Shropshire Star

Coroner says ‘human errors’ resulted in death of young girl following operation

Raychel Ferguson’s death was previously examined during Northern Ireland’s Hyponatraemia Inquiry.

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Hyponatraemia inquiry findings published

The death of a young girl following an appendix operation was due to “a series of human errors” and not “systemic failure”, a coroner has found.

Raychel Ferguson, nine, from Coshquin, Co Londonderry, died on June 10 2001 at the Royal Belfast Hospital for Sick Children after the procedure at Altnagelvin Hospital in Derry city.

She was one of five children whose hospital treatment was examined in the long-running Hyponatraemia Inquiry.

Inquiry chairman Mr Justice O’Hara found in 2018 that Raychel’s death, and the deaths of Adam Strain and Claire Roberts, were the result of “negligent care”.

The deaths of Lucy Crawford and Conor Mitchell were also examined during the inquiry.

His report found four of the five deaths could have been avoided

An inquest into her death was ordered in January 2022 by the Attorney General for Northern Ireland.

During inquest hearings, John Coyle, representing the Ferguson family, had argued the case is “not mere negligence” but “utter systemic failure”.

Delivering his findings at Belfast Coroner’s Court on Monday morning, Coroner Joe McCrisken expressed his condolences to Raychel’s parents Ray and Marie, who were present in court, saying their grief at the death of their daughter “shall continue to weigh heavily on them for the rest of their lives”.

“This has been compounded by knowing that Raychel’s death was avoidable,” he said.

He noted Mr Justice O’Hara’s report that errors were made by those charged with caring for Raychel, and lessons that should have learned following the death of Adam Strain were not.

“Friends and family have spent the best part of the last 22 years attending various legal hearings and fighting to get answers which they deserve to have,” he said.

Reading his findings to the court, Mr McCrisken said: “I am satisfied that a series of individual human errors resulted in Raychel’s death rather than serious systemic structural failures”.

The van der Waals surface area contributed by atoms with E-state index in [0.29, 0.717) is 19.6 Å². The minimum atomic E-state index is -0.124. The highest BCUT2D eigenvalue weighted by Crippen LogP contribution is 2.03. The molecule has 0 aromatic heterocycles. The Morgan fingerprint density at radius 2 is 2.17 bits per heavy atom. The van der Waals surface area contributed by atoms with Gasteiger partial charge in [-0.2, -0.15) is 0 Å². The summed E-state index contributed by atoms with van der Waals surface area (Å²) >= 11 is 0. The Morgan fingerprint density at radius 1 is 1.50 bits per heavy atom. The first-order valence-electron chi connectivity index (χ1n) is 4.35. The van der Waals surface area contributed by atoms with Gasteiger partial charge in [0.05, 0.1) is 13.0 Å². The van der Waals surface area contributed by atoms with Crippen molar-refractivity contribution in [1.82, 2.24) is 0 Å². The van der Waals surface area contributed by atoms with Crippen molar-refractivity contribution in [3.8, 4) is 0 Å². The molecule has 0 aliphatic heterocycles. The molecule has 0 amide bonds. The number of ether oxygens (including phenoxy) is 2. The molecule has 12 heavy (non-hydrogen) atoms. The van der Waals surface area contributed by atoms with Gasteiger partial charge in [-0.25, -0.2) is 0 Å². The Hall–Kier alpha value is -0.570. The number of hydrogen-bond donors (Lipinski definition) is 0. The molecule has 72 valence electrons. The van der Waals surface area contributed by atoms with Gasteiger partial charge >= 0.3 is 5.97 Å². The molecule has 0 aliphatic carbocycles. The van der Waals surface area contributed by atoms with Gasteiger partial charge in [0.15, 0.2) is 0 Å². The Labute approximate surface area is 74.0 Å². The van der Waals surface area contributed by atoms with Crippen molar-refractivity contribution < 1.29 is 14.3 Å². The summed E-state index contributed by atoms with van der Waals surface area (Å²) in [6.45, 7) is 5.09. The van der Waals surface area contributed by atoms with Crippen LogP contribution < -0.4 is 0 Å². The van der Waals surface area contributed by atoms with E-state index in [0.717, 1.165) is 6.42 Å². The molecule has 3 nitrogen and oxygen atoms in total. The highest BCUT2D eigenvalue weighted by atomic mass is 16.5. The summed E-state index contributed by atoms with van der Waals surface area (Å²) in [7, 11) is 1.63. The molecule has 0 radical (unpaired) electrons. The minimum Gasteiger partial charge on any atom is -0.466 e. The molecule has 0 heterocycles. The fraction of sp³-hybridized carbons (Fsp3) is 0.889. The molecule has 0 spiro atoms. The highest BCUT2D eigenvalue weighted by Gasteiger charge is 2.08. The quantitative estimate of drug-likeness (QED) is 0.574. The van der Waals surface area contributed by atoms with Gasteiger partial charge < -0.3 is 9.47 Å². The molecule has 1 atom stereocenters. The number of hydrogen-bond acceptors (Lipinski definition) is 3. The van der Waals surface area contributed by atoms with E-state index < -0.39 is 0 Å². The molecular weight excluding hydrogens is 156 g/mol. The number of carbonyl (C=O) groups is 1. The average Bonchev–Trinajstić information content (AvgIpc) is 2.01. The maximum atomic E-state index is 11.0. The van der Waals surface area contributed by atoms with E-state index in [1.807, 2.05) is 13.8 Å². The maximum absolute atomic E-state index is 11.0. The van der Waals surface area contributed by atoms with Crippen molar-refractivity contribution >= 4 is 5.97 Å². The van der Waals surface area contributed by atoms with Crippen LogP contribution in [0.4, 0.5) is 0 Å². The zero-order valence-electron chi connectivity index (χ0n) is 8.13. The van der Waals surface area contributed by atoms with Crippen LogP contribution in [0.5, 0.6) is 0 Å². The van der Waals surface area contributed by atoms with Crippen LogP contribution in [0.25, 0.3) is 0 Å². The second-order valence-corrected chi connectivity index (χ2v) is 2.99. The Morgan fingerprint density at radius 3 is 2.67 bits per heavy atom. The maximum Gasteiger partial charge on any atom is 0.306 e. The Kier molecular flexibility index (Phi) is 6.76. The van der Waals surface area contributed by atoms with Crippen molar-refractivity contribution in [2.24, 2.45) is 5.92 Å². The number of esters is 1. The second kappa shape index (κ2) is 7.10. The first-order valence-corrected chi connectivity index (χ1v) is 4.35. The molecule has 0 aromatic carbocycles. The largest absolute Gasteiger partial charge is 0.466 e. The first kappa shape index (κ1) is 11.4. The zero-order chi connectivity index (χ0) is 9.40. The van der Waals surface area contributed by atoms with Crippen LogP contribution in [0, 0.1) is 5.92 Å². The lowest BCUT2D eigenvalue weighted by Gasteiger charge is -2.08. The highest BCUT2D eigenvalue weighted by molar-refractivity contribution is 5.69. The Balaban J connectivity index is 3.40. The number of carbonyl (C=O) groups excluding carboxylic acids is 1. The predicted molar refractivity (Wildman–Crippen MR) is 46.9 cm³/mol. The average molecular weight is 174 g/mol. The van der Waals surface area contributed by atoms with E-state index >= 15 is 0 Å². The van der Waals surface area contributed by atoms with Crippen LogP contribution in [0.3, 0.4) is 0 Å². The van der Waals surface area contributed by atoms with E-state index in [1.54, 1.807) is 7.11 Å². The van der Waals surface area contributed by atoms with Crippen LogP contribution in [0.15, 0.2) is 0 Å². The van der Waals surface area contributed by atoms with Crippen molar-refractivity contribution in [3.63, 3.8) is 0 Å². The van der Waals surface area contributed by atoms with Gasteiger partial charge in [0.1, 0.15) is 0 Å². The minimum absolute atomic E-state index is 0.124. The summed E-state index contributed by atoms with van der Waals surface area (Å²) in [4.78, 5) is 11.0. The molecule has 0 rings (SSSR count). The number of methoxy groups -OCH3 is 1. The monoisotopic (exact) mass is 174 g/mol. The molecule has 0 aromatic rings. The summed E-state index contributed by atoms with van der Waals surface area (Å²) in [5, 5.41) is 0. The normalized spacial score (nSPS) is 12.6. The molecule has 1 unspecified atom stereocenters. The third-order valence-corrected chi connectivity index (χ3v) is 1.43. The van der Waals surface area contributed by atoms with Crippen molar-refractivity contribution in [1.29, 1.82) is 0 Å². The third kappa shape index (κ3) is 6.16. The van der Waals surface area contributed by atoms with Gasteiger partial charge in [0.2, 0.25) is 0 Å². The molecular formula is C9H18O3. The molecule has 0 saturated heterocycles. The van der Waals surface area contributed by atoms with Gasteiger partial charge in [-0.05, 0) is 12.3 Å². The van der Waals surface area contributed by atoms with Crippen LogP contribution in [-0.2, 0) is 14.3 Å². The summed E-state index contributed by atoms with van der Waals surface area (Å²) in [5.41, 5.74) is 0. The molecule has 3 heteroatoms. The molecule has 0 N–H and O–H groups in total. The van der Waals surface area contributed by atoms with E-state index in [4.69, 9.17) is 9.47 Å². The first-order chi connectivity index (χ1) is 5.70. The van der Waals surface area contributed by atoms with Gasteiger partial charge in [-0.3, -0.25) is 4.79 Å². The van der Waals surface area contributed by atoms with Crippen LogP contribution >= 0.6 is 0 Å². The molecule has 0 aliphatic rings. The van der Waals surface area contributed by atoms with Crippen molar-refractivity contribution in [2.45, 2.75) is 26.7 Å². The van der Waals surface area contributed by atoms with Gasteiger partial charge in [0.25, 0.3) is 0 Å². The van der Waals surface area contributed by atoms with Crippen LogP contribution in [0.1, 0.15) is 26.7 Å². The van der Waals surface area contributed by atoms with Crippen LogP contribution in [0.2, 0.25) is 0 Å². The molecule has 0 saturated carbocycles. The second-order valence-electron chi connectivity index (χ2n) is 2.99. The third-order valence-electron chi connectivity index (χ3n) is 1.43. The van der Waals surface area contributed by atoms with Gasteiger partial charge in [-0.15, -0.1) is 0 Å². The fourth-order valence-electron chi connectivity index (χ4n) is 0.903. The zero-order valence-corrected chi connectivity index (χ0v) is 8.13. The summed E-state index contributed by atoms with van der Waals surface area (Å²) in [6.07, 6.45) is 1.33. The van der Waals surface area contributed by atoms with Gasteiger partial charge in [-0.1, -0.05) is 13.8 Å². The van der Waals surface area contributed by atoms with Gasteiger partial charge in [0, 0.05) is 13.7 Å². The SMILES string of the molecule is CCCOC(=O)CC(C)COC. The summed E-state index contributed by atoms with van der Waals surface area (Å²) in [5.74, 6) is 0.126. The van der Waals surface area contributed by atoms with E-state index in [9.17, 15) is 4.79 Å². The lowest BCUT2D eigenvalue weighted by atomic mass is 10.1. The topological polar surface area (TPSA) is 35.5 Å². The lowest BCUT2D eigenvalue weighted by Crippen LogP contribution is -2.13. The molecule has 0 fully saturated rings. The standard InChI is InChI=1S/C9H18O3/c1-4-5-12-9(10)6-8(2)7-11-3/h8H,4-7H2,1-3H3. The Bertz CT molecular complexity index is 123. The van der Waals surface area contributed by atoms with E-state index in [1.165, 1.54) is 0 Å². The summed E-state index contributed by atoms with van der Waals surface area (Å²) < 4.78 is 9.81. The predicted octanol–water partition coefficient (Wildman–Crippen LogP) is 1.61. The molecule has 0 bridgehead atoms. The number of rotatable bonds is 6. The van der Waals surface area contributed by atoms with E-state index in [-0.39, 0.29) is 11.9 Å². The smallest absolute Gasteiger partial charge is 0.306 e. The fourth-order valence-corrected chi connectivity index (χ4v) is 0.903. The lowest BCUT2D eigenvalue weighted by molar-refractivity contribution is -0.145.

Mr McCrisken recorded Raychel’s death as cerebral edema (swelling of the brain), and hyponatraemia.

Belfast Coroners Court
Coroner Joe McCrisken delivered his findings at Belfast Coroner’s Court on Monday (Paul Faith/PA)

He said there were three factors in the hyponatraemia, but said the most significant was the inappropriate administration of a type of saline known as solution 18.

“I am completely satisfied that an inappropriate infusion of hypertonic saline, in other words solution number 18, played the most significant part in Raychel developing hyponatraemia which led to her death,” he said.

The coroner added that he is satisfied that following both the inquiry and this inquest lessons have been learned.

“I am satisfied, as was Mr Justice O’Hara, that as far as possible, both because of the inquiry and this inquest, the full facts of Raychel’s death have been brought to light, that the potentially dangerous practice of giving hypotonic fluids, solution 18, to children have been brought to public notice,” he said.

“I’m also satisfied that significant lessons have now been learned following the deaths of Raychel, Adam, Conor, Claire and Lucy. The inquiry made several recommendations which the Department of Health is progressing.”

Speaking outside court, Mrs Ferguson said she feels she has left no stone unturned as she had promised her daughter.

“We want to see the establishment of Raychel’s Law, a statutory duty of candour for the medical profession,” she said.

“The truth is all we ever wanted and we should not have been involved in dragging the truth out for over 22 years.”

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